Churidars, also churidar pyjamas, are tightly fitting trousers worn by both men and women in Indian Subcontinent. These are being worn in the Indian subcontinent from thousand of years.
Churidars are a variant of the common shalwar pants. Shalwars are cut wide at the top and narrow at the ankle. Churidars narrow more quickly so that contours of the legs are revealed. They are usually cut on the bias, making them naturally stretchy. Stretch is important when pants are closefitting. They are also longer than the leg and sometimes finish with a tightly fitting buttoned cuff at the ankle. The excess length falls into folds and appears like a set of bangles resting on the ankle (hence 'churidar'; 'churi': bangle, 'dar': like). When the wearer is sitting, the extra material is the "ease" that makes it possible to bend the legs and sit comfortably. The word churidar is from Hindi which made its way into English only in the 20th century. Earlier, tight-fitting churidar-like pants worn in India were referred to by the British as Moghul breeches, long-drawers, or mosquito drawers.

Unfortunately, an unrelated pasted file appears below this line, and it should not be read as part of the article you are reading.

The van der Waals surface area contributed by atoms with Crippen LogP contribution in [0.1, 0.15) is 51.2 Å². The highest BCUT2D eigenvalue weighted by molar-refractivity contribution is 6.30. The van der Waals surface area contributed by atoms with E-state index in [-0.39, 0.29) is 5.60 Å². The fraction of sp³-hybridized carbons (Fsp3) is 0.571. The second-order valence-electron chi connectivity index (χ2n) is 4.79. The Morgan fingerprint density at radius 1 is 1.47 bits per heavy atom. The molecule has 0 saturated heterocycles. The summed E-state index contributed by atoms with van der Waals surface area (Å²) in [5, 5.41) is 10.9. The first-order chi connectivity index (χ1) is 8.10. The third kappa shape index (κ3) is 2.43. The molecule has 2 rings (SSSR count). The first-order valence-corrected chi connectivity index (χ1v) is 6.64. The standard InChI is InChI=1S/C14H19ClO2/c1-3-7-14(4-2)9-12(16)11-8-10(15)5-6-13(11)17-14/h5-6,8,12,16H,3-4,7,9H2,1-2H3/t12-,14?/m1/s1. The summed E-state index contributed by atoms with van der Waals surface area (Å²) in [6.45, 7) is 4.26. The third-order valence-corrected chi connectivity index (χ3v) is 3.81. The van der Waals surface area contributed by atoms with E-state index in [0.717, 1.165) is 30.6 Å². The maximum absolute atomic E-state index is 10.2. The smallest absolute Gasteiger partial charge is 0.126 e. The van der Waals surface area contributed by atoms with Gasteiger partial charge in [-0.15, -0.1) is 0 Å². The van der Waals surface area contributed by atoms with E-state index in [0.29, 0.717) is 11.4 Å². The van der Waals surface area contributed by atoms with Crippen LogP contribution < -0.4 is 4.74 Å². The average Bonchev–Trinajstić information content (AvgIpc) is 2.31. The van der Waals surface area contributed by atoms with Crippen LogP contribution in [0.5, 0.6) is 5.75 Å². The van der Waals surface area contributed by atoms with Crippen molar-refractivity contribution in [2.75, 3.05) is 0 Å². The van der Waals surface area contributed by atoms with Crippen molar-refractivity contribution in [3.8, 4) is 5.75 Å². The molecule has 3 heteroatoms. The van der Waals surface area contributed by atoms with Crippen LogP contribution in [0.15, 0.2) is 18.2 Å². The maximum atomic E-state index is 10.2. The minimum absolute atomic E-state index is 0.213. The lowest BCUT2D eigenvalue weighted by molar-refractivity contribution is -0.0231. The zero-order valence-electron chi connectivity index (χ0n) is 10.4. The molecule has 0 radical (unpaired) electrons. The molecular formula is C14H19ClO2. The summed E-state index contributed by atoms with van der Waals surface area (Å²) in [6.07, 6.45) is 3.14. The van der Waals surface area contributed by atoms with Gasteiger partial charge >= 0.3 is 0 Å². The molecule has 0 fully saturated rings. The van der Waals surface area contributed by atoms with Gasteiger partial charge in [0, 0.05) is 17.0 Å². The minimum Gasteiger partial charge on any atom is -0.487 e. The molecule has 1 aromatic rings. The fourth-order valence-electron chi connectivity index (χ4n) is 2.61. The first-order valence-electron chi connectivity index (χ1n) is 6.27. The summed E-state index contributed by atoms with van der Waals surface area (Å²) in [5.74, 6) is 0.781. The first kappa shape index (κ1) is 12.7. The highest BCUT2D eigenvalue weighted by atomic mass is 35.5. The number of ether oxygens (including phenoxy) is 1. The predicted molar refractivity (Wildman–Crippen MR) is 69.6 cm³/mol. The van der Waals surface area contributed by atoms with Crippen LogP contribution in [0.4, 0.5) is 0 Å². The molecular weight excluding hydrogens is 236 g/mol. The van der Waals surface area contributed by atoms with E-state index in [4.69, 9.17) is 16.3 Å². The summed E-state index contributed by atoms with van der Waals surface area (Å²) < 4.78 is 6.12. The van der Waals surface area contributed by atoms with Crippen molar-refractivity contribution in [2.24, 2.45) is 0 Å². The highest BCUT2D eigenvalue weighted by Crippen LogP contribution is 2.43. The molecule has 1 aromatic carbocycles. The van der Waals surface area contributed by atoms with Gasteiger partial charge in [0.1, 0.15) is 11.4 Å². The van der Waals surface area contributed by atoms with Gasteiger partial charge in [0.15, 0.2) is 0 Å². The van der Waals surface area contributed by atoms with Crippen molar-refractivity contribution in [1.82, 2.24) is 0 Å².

Churidars are usually worn with a kameez (tunic) or a kurta (a loose overshirt), or they can form part of a bodice and skirt ensemble.
Jawaharlal Nehru, prime minister of India, dressed in churidar being received by American president Harry S. Truman upon arrival at the National Airport, Washington DC, October 1949
Muhammad Ali Jinnah, the founder of Pakistan, center, and Liaquat Ali Khan, its first prime minister, extreme left, both in churidars, at the All-India Muslim League Working Committee meeting in Lahore, March 1940
- ^ "churidar". Oxford English Dictionary (3rd ed.). Oxford University Press. June 2018 .
Tight trousers ... traditionally worn by people from South Asia.(Subscription or participating institution membership required.)
- ^ "History of clothing in the Indian subcontinent", Wikipedia, 2023-03-22, retrieved 2023-04-19
- ^ Hawkins, R. E. 1984. Common Indian words in English. Oxford University Press, New Delhi.
- ^ Yule, Henry and A. C. Burnell. 1903. Hobson-Jobson: A Glossary of Colloquial Anglo-Indian Words and Phrases, and of Kindred Terms, Etymological, Historical, Geographical and Discursive. London: John Murray. 1021 pages.